Today’s market report from the Competition and Markets Authority raises concerns over the way that the Department of Energy and Climate Change (Decc) negotiated so-called “final investment decision (Fid)-enabling contracts” in its Contracts for Difference (CfD) support scheme for low carbon power.
It says, “The experience of FIDeR shows that any proposal not to use a competitive process in the future needs to be considered carefully, transparently and in full recognition of the likely costs. Without this, there is a risk that future contracts may be awarded that do not deliver value for money for customers.”
That raises important questions for two nuclear new-build plants currently in development and due to follow Hinkley Point C into construction.
Speakers at the NIA’s recent Nuclear New Build conference were keen to stress that the Moorside and Wylfa Newydd reactor designs were both familiar and would be well-tested by the time construction begins in the UK. Tom Samson said eight reactors of Moorside’s AP1000 design were already under construction and Moorside would be “number 17 in the pipeline”. Alan Raymant also said Horozon’s ABWR, due to be built at Wylfa, was a well-known design.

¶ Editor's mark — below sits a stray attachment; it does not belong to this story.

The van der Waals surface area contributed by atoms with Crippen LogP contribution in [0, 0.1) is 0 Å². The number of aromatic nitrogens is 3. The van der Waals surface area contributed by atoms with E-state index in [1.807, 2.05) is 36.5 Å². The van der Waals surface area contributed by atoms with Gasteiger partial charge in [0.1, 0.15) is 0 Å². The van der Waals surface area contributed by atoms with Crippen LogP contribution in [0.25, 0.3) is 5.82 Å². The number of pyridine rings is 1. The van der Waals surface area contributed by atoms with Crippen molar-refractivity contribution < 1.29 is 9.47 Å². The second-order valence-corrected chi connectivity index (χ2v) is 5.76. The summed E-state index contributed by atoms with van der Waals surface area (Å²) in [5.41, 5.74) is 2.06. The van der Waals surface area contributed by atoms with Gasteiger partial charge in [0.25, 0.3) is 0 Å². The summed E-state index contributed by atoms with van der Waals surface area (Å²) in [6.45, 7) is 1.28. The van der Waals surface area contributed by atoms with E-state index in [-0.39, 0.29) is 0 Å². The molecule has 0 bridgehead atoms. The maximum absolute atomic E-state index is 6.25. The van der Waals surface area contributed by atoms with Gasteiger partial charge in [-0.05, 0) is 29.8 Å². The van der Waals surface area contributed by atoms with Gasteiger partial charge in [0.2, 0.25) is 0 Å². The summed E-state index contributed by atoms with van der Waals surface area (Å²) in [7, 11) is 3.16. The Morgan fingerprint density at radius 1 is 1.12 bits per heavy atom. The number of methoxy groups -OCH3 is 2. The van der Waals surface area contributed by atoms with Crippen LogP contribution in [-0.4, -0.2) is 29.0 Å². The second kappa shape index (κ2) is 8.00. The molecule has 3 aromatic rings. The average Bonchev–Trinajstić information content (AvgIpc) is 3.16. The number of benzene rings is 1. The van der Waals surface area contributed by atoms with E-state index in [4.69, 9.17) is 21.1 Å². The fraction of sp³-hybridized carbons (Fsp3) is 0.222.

Both projects are expected to be ready to take final investment decisions within a year of each other (Moorside in 2018 and Wylfa now in early 2019) and deliver their projects in the mid 2020s.
Both are planning a period of “price discovery” and a negotiated CfD with Decc.
What does that mean for State Aid clearance? The European Commission has placed increasing stress on using competitive processes to award subsidies like the CfDs.
Leave aside the existing Hinkley Point C agreement. If two reactor projects come forward using well-proven technology in a similar timeframe, seeking CfDs – and, as with Hinkley Point C, credit guarantees – it is hard to see how they will pass State Aid – or value for money – tests without some element of competition, between reactor projects if not against other low-carbon technologies.